Should lawyers “do the right thing” in addition to “being right”? A favorite cartoon depicts two lawyers at a desk evidently discussing strategy. One lawyer says to the other: “Is it right?… Is it fair? Get a grip, Carlton—we’re a law firm!”
In an interesting study issued recently, the Consortium for Research on Emotional Intelligence found that financial advisors who demonstrated high levels of “moral and emotional competency” nearly doubled the S&P 500 return on their client portfolios in the years 2001 through 2004, delivering an average return of 25%.
Of the various attributes studied, integrity had the single strongest impact on client returns. “Results showed that Integrity was the key behavioral competency which predicted the most positive returns for clients."
Integrity was defined as acting consistently with what one says is important, in other words “walking the talk.” An example was an advisor willing to give up a lucrative client rather than compromise his/her principles, such as ultimately recommending that a client seek advice from another advisor because the advisor could not in good conscience implement a plan believed to put the client at significant financial risk.
In the process of updating his 1996 book The Honest Hour: The Ethics of Time-Based Billing by Attorneys, William George Ross determined that lawyers in 2007 are significantly more likely than a decade ago to pad their bills with unnecessary hours or bill two clients for the same time. Almost 55% (up from 40%) of associates and partners surveyed report performing unnecessary work, and 35% (up from 23%) say they bill two clients for the same time. The number of lawyers who believe double billing is ethical also rose from 35% in 1996 to 48%, and more than two-thirds of lawyers say they have specific knowledge of bill-padding by others.
In a May 2, 2007 Law.com article entitled “From Moral Partners to a Moral Firm”, Gregory S. Gallopoulos, the managing partner of Jenner & Block, suggests that the integrated enterprise model that many successful law firms are adopting now, in which strategy and vision belong to the entity as a whole rather than to individual partners, risks producing a vacuum in the area of firm morals.
“Under the entity model, as individual attorneys cede decision-making authority to the firm, including authority for decisions regarding professional responsibility and ethical behavior, they tend to renounce (at least implicitly) personal responsibility for moral decision making. Law firms as entities, however, have no inherent mechanism for replacing personal moral responsibility with institutional moral responsibility. In consequence, morality can fall through the cracks, allowing corruption to ooze into the enterprise.“
That conclusion is consistent with long-standing behavioral science research on groups. Individuals in a group tend to support group decisions that go beyond what they as individuals would do, feeling at best a highly diffused sense of responsibility. In other words, a group is more likely to embrace risks that its individual members would not undertake on their own.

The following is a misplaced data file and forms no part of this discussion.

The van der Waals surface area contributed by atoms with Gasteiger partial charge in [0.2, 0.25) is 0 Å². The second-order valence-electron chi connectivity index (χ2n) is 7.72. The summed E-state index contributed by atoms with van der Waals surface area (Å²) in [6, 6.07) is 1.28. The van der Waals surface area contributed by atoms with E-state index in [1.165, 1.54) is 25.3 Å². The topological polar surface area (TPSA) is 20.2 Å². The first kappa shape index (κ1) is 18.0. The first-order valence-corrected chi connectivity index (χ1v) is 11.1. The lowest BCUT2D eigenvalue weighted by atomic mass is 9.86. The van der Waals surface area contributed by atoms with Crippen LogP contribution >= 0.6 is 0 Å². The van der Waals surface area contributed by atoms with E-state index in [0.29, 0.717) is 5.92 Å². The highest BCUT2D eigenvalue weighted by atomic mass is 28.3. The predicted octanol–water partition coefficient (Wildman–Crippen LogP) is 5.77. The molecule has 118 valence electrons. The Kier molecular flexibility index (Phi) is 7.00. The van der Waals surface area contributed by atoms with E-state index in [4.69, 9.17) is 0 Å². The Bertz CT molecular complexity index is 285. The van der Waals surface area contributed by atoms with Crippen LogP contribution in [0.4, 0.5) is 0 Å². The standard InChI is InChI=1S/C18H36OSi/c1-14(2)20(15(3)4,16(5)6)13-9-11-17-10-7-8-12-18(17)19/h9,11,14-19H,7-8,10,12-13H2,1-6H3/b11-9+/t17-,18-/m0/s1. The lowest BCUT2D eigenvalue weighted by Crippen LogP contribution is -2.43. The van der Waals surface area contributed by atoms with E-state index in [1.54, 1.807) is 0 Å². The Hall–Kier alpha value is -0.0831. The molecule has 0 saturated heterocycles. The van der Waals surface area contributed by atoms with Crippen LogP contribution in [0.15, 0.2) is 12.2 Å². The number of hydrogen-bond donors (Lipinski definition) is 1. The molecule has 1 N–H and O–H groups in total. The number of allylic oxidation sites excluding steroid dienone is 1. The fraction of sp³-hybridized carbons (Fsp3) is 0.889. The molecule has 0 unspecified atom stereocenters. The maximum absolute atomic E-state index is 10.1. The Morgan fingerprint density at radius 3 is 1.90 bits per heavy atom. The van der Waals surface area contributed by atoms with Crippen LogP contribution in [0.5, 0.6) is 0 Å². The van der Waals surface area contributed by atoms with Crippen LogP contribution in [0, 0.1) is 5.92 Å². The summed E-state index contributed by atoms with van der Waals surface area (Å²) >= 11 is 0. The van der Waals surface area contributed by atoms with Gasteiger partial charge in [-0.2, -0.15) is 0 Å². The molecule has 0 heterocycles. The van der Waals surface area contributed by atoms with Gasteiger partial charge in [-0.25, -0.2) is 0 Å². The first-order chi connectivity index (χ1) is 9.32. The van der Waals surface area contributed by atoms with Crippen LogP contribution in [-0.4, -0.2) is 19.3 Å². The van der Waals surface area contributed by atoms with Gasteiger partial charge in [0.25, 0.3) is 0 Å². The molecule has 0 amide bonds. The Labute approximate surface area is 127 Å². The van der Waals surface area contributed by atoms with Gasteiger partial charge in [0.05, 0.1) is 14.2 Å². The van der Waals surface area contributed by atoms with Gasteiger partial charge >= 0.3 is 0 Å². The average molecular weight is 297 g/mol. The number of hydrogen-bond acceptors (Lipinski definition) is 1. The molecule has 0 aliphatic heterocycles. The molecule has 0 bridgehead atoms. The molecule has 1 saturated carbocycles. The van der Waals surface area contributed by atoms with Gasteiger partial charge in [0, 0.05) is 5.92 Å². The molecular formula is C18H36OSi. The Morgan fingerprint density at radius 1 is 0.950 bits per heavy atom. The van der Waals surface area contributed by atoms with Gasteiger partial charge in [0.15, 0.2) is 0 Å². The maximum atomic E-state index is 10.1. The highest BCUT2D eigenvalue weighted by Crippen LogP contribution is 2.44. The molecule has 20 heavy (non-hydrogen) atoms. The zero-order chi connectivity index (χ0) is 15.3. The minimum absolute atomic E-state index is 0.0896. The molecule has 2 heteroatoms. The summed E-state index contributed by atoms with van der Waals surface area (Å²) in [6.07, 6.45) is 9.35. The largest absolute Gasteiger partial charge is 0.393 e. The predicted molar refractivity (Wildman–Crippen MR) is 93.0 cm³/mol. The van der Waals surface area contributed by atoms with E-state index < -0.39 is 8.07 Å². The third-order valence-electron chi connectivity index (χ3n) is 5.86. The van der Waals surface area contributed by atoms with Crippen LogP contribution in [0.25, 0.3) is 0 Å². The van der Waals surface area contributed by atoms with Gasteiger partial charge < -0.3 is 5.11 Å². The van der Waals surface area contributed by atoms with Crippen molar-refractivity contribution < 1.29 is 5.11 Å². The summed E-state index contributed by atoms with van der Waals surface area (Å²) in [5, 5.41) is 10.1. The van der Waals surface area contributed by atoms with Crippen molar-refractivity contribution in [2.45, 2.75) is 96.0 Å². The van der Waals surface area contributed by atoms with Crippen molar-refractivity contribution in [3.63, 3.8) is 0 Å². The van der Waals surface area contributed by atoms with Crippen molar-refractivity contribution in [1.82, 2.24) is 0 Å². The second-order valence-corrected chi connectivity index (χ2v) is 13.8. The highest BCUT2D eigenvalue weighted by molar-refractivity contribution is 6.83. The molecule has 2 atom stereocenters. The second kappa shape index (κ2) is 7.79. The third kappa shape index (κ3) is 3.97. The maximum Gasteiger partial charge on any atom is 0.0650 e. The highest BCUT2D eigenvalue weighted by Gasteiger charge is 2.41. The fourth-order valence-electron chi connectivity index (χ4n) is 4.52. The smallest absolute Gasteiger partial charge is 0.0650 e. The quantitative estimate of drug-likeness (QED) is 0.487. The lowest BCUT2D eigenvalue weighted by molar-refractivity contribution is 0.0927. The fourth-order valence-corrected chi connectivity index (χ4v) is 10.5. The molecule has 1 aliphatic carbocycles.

Gallopoulos recommends that firms push the ultimate responsibility for ethics back onto the individual attorney, and also establish a formal firm compliance mechanism to support, encourage, require and police ethical behavior.
Keeping their lawyers interested in their work and loyal to their firm is a priority for many firms today, particularly given the limited talent pool, the expense of recruiting and training, and the pervasive “free agent” mentality. To help them reach that goal, our advice to law firms is to start with a subject that lawyers are sometimes hesitant to embrace: values. “Values” are one of those emotionally loaded "soft" words that analytical lawyers worry could lead to potential managerial disasters ranging from self-righteous policing to relativistic nonsense.
But a discussion of values can also be the beginning of identifying, in a personal and professional way, what a firm stands for. Remember that 82% of lawyers go to law school for idealistic reasons. Most do not follow the obvious non-profit or government career path. But time and again surveys reiterate the importance to lawyers, and particularly to young Gen X and Gen Y lawyers, of finding personal meaningfulness in their work. Clearly articulated firm values can provide a rallying point for these young lawyers, who can then not only structure pro bono and other “do good” activities around those values but can also harness those highly motivated, competitive, Type A qualities for values they believe in. And those values are what can instill a type of firm loyalty that is entirely independent from the numbers on a paycheck.
Which Is It?
While we can debate the nuances among morality, ethics and values in another blog entry, the concept of personal integrity may be the simplest key to these three important law firm goals: achieving optimum productivity, maintaining professional ethical standards, and attracting and retaining valuable legal talent.
Prioritizing the discussion of integrity, explaining exactly what integrity means in the context of law practice generally and your firm’s practice specifically, and highlighting the importance of that attribute to the firm’s identity is a profound starting place on the road to good risk management and a more cohesive firm.